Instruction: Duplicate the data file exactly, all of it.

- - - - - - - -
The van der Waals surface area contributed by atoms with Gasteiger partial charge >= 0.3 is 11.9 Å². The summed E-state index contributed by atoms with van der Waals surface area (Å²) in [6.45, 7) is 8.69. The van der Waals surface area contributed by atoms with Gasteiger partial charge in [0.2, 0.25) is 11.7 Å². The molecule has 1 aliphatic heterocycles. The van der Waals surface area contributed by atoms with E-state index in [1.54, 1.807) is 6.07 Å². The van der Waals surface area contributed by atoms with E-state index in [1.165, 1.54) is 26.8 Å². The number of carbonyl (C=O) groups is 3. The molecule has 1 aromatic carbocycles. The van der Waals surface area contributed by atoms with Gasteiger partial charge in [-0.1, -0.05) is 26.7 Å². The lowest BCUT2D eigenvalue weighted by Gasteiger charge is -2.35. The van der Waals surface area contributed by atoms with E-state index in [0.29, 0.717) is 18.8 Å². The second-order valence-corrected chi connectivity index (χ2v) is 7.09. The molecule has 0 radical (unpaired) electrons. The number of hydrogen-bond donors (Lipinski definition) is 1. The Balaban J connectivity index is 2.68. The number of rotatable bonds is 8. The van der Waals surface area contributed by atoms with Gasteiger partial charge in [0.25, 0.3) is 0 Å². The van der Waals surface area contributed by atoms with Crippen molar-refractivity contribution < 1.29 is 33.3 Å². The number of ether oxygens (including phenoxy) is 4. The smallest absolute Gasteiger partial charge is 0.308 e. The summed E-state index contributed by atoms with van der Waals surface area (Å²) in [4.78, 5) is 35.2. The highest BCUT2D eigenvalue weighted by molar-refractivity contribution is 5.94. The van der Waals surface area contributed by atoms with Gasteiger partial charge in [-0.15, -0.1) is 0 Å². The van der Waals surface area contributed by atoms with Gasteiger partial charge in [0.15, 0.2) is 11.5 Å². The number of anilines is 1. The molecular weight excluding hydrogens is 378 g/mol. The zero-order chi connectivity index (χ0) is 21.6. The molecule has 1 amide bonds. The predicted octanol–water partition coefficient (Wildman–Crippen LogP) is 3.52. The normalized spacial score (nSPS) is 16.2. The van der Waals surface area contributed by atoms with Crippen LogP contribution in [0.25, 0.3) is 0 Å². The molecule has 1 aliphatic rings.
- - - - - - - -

The van der Waals surface area contributed by atoms with Gasteiger partial charge >= 0.3 is 11.9 Å². The summed E-state index contributed by atoms with van der Waals surface area (Å²) in [6.45, 7) is 8.69. The van der Waals surface area contributed by atoms with Gasteiger partial charge in [0.2, 0.25) is 11.7 Å². The molecule has 1 aliphatic heterocycles. The van der Waals surface area contributed by atoms with E-state index in [1.54, 1.807) is 6.07 Å². The van der Waals surface area contributed by atoms with E-state index in [1.165, 1.54) is 26.8 Å². The number of carbonyl (C=O) groups is 3. The molecule has 1 aromatic carbocycles. The van der Waals surface area contributed by atoms with Gasteiger partial charge in [-0.1, -0.05) is 26.7 Å². The lowest BCUT2D eigenvalue weighted by Gasteiger charge is -2.35. The van der Waals surface area contributed by atoms with E-state index in [0.29, 0.717) is 18.8 Å². The second-order valence-corrected chi connectivity index (χ2v) is 7.09. The molecule has 0 radical (unpaired) electrons. The number of hydrogen-bond donors (Lipinski definition) is 1. The Balaban J connectivity index is 2.68. The number of rotatable bonds is 8. The van der Waals surface area contributed by atoms with Gasteiger partial charge in [0.25, 0.3) is 0 Å². The van der Waals surface area contributed by atoms with Crippen molar-refractivity contribution < 1.29 is 33.3 Å². The number of ether oxygens (including phenoxy) is 4. The smallest absolute Gasteiger partial charge is 0.308 e. The summed E-state index contributed by atoms with van der Waals surface area (Å²) in [4.78, 5) is 35.2. The highest BCUT2D eigenvalue weighted by molar-refractivity contribution is 5.94. The van der Waals surface area contributed by atoms with Gasteiger partial charge in [-0.15, -0.1) is 0 Å². The van der Waals surface area contributed by atoms with Gasteiger partial charge in [0.15, 0.2) is 11.5 Å². The number of anilines is 1. The molecular weight excluding hydrogens is 378 g/mol. The zero-order chi connectivity index (χ0) is 21.6. The molecule has 1 amide bonds. The predicted octanol–water partition coefficient (Wildman–Crippen LogP) is 3.52. The normalized spacial score (nSPS) is 16.2. The van der Waals surface area contributed by atoms with Crippen LogP contribution in [0.25, 0.3) is 0 Å². The molecule has 1 aliphatic rings.